A quick check for migrants produced just a late female Common Redstart - Brydon did rather better finding a Greenish Warbler at Halligarth that unfortunately I didn't have time to see as we had arranged a boat trip so we could visit and count the seabirds breeding along the north cliffs of Unst. However, we hadn't reckoned on chancing upon a near full summer-plumaged White-billed Diver off Burrafirth, that with some clever maneuvering of the boat by our skipper, we were able to approach quite closely - superb!
Female Common Redstart at Valyie
At the time I cursed that its tail wasn't blue. But with news of a Rufous Bushchat near Oslo the following day it wasn't its tail colour that was an issue after all!
blue Fulmar sat on the cliffs of Lamba Ness
leucistic Oystercatcher along the north cliffs of Saxa Vord
First seen on 13/5/17 and again last Spring at Skaw
Completing the Common Bird Census produced another unseasonable Pink-footed Goose with a flock of Greylag Geese at Millfield, a Great Northern Diver, the Common Crane and a Sanderling at Norwick and the 3 Sedge Warblers at Haroldswick.
A day at work on Yell when I became re-acquainted with a Pink-footed Goose that has been present at Ulsta since at least the 15th April and then a colour-ringed Herring Gull previously seen at Mid Yell on 28th June 2018 that was originally ringed at Pitsea on 12th March 2016.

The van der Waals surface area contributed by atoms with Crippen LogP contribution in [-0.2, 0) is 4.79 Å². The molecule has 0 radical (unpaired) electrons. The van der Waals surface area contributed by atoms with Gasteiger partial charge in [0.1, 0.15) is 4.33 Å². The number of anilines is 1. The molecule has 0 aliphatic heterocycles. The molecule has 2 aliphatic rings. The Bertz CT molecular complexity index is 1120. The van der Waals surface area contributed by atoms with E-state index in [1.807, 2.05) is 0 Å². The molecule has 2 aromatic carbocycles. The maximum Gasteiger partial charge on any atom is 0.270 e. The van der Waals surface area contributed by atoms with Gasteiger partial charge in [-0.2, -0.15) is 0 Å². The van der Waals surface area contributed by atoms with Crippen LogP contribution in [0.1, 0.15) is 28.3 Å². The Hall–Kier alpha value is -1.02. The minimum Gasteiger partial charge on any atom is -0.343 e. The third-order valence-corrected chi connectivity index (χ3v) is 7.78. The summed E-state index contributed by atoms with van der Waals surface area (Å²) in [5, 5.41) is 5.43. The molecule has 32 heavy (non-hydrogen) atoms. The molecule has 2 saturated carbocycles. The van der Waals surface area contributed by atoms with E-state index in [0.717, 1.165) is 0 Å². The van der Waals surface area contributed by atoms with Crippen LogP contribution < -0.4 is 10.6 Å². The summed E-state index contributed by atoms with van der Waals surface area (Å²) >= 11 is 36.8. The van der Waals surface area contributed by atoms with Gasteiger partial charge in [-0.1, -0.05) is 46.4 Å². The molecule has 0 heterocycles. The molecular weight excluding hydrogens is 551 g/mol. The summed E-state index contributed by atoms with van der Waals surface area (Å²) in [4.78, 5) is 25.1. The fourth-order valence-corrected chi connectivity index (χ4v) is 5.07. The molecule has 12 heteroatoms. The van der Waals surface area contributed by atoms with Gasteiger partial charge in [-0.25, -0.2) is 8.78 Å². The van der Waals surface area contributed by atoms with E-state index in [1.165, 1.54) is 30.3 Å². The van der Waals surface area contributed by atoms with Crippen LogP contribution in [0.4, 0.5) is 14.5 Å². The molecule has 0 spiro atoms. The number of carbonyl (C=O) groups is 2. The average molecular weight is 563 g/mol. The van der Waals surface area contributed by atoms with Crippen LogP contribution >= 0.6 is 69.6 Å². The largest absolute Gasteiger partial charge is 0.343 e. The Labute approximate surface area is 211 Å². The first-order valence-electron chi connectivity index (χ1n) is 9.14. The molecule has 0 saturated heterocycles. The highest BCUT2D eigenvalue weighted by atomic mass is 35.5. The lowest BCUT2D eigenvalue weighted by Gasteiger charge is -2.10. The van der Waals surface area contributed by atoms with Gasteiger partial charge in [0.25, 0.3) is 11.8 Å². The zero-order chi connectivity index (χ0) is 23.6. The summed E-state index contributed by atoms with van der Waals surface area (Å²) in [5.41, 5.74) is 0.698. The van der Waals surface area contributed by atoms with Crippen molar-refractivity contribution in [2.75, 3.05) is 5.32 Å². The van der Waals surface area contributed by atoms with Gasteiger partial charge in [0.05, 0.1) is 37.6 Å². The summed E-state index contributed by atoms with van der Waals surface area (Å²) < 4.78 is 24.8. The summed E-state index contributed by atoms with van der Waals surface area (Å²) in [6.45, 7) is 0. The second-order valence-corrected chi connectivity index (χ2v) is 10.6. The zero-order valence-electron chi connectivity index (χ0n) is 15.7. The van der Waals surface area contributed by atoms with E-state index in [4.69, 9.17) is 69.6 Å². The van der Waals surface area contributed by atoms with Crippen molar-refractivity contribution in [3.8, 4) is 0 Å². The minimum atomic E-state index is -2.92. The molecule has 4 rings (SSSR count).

With easterlies overnight and heavily overcast skies this morning it felt ideal conditions to produce a few late migrants. An early visit to Skaw produced a Lesser Whitethroat along Holsens road and 2 Barnacle Geese. Norwick added the lingering Common Crane, 2 Spotted Flycatchers, another Lesser Whitethroat and 2 Chiffchaffs. Haroldswick was playing host to a Great Northern Diver, a Water Rail and the pair of Sedge Warblers. Burrafirth and NorthDale both held single Spotted Flycatchers. A tour around Baltasound produced a flock of c.20 Golden Plover (thanks Dick), the lingering Common Cuckoo, a Common Whitethroat, a Blackcap and a Chiffcaff.